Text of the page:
NHL draft tracker: Chris Bigras, Owen Sound Attack

Chris Bigras' head for the game is putting him ahead of the game.

Nearly a year ago, the Owen Sound Attack felt safe and secure in trading two older defencemen with the expectation Bigras would be ready for a major role in his sophomore season. It is paying off. The 17-year-old has emerged as a main cog on the blueline on a contending team. The 6-foot-1, 189-pound Bigras' all-around game led to him being the OHL's 10th-ranked skater when NHL Central Scouting released its preliminary rankings last month.

"The coaches have put a lot of trust in me and I've been learning a lot from [his defence partner] Nathan Chiarlitti, who came here from Sarnia," says Bigras, who scored Wednesday when the Attack eked out a tense shootout win over the Plymouth Whalers. "[How the season has gone has] definitely exceeded my expectations so far."

The native of Elmvale, Ont. — same hometown as Garrett Wilson, who captained the Attack's 2011 OHL championship team — began his season by helping Canada win the Memorial of Ivan Hlinka under-18 tournament in August. Bigras is also getting it done at each end of the rink. He leads the Attack defencemen in scoring with 20 points in 30 games (also fourth on the team) and his +20 plus/minus rating is fourth among defenders. If he plays like a veteran, well, he has the vets to thank for it.

"Chiarlitti has been great to play with and [Attack captain] Keevin Cutting's really helped me out, especially last year," Bigras says. "Having a great goaltender, [Team Canada hopeful] Jordan Binnington, has been huge for my confidence on the defensive end. He's always talking to you back there and letting you know what's behind you."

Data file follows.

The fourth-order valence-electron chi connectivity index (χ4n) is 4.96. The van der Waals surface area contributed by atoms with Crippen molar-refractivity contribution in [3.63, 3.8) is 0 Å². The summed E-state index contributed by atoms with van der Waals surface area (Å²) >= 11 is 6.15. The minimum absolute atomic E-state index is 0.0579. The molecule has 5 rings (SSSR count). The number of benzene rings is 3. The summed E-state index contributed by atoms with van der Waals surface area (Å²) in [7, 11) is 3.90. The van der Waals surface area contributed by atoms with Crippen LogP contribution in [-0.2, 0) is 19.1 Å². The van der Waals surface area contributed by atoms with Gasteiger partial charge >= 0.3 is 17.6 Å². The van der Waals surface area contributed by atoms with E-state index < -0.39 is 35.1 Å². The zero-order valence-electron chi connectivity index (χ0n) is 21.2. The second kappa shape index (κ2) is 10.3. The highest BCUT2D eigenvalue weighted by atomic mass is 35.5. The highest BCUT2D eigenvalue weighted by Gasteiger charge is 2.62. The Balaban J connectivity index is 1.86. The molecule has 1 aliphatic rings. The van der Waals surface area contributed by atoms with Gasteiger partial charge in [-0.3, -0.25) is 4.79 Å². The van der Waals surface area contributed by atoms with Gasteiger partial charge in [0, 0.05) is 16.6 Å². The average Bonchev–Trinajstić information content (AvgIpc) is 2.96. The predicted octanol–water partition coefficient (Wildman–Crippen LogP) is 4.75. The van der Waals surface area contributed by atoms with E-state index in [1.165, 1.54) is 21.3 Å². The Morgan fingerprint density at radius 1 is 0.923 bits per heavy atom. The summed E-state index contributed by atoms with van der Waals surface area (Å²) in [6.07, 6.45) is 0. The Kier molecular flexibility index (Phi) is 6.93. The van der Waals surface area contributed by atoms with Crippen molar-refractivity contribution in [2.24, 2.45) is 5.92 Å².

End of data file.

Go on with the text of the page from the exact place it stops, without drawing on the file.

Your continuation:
Defenceman of Bigras' ilk who move the puck wisely — and well — and play a solid positional game often make very good second-round NHL picks. Bigras notes he has to be "stronger in front of the net," no doubt to show he's physically up to the rigours of the NHL. At the junior level, the former second-round pick has been a find for Attack general manager Dale DeGray and coach Greg Ireland, who increasingly gave Bigras more and more rope as a rookie.

"They told me had seen some good things," Bigras recalls of his season-end exit meeting. "I was expecting they would put more trust and responsibilities on them."

Bigras was the Attack's scholastic player of the year last season; his current course load in Grade 12 includes biology, chemistry and advanced functions (a pre-requisite for calculus). His intellectual curiosity goes beyond the periodic table and the quadratic equation, though.

"I'm trying to learn guitar," he says. "I'm thinking about lessons with a couple of the guys. A couple of my uncles play and it's something that interests me."

1. You have to play your own game, but when the NHL is playing, whom do you watch closely because he plays a style that is close to what you hope to play?

"I used to watch [retired Detroit Red Wings captain Nicklas] Lidstrom all the time. He was just so good in his own end. His positioning and his use of his stick was always so perfect."

2. In your mind, what would scouts say is the biggest thing you have to work on between now and when you'll be on the cusp of turning pro?

"I just want to show that I'm consistent. I can do what I'm best at night-in, night-out over a full season ... Being stronger in front of the net is something I want to work on."

3. You were the Attack's scholastic player of the year last season. Where does the drive come from to emphasize schoolwork?

"It's certainly important. In this day and age with concussions, you can never not have a backup plan in case something goes wrong. You never hope for that, but you have to be have something there."

4. Outside of your parents and family, who is one person you really credit for helping you get this far in hockey?

"One of my coaches in the springtime down in Brantford (Ont.), Dalton McDole ... he just really taught work ethic and keeping yourself and your teammates accountable."

5. Hockey players have to be really strict with nutrition. So what is your guilty pleasure, like your favourite unhealthy snack?

"Guilty pleasure? Cookies. Homemade chocolate chip cookies. My mom [Heidi Bigras] makes pretty good ones."

Neate Sager is a writer for Yahoo! Canada Sports. Contact him at neatesager@yahoo.ca and follow him on Twitter @neatebuzzthenet .